Yes, it has been a month since I wrote here in the bee blog, and there is a good reason. I was really confused about what was happening to Thelma's hive, and I didn't want to write any wild guesses or wrong information here... I just wanted to write the whole story down once it was resolved. In short, Thelma is gone, and we have replaced her with a new queen, Eleanor, named after Eleanor Roosevelt.
Here's what I think happened: Last post I wrote about all of these blunders I made in my inspection in May, and it may have been worse than I thought. I think that the queen who fell on the ground was actually Thelma, not Louise as I assumed, and I am guessing that I led her right to her execution. :( I picked her up and put her into Louise's hive entrance and they probably killed her. Otherwise, I don't know what might have happened to Thelma, but she was definitely not alive in her hive... no eggs were being laid and her hive was queenless.
Queenless hives can often grow some of their remaining young eggs into new queens by feeding them royal jelly, but they seemed to not have clued into their plight. After some consulting with my beekeeping friend Jim, we tried moving a frame of Louise's fresh eggs over to Thelma's hive to give them another chance. They still didn't grow any new queens...
Unless I re-queened the hive, they would die out quickly. I got a queen from my friends at BeeWeaver Apiaries, and you can see Eleanor here (click for a larger view). A queen arrives in a cage that is plugged up with candy, giving the bees a few days to acclimate to the new queen's scent before they eat through the plug and release her.
I held my breath for a few days and checked on them last Friday, and YAY!!! Eleanor was accepted and she was laying new eggs left and right. Today I did another inspection and she was still going strong.
I am super-proud of the beekeeping mojo it took to keep this hive alive despite my blunders, and so relieved to report this story positively here at the end of the drama!
We're in a terrible drought in Texas right now, and bees are suffering. (Read here what Round Rock Honey just said about raising their prices, etc. because of it.) One of the ways we support the bees is by feeding them sugar syrup. I am checking on them weekly and making sure they have syrup, but they are not drinking it up very fast and it seems like they are doing okay. There are tons of crepe myrtle blooming around here and I think they are thriving on it. I added a 3rd super (another level, another wooden box) to both hives today! (click this photo to enlarge it) Now the hives are pretty tall, especially when you include the 4th box where the pail feeder is enclosed. See here for a photo of when they first started to compare with now!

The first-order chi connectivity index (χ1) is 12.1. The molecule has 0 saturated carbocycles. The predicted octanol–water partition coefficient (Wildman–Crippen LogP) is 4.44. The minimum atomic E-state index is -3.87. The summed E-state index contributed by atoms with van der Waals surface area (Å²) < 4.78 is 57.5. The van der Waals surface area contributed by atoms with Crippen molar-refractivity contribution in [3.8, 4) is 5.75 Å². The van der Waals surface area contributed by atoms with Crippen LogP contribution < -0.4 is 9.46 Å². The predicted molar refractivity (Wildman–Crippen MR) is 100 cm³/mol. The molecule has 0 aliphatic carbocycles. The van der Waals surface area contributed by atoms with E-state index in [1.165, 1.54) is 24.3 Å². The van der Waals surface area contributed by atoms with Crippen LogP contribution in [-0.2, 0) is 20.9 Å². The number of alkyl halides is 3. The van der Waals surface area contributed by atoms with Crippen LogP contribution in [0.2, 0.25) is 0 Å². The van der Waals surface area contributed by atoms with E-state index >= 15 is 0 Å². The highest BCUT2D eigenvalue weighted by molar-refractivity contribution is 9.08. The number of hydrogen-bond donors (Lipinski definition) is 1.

Many of their frames are quite heavy with honey. Here is a photo of some capped honey, how exciting! This honey belongs to them, however. We will not harvest any for ourselves until there is a surplus.
Today when I put on the 3rd super, I used a queen excluder grid between the 2nd and 3rd levels. That way the queen cannot get up there to lay eggs, and the 3rd super on up will be ALL HONEY, no brood. Those are the supers we will harvest from later on. Here is a photo of the queen excluder before I put everything back together (click photo to enlarge).
In the meantime, everybody seems happy and healthy, and in other news, I got my first bee sting when I was installing Eleanor. Yes, that's right, I had never in my life been stung by a bee before, and it was my first time! I was stung on the hand when I bumped somebody (was not wearing gloves because it was a short visit). It was inevitable and I am glad it finally happened.
OK, we're all caught up! I will be more regular here now that this mystery/drama is behind us and everyone is back to somewhat normal. I hope you enjoyed the story!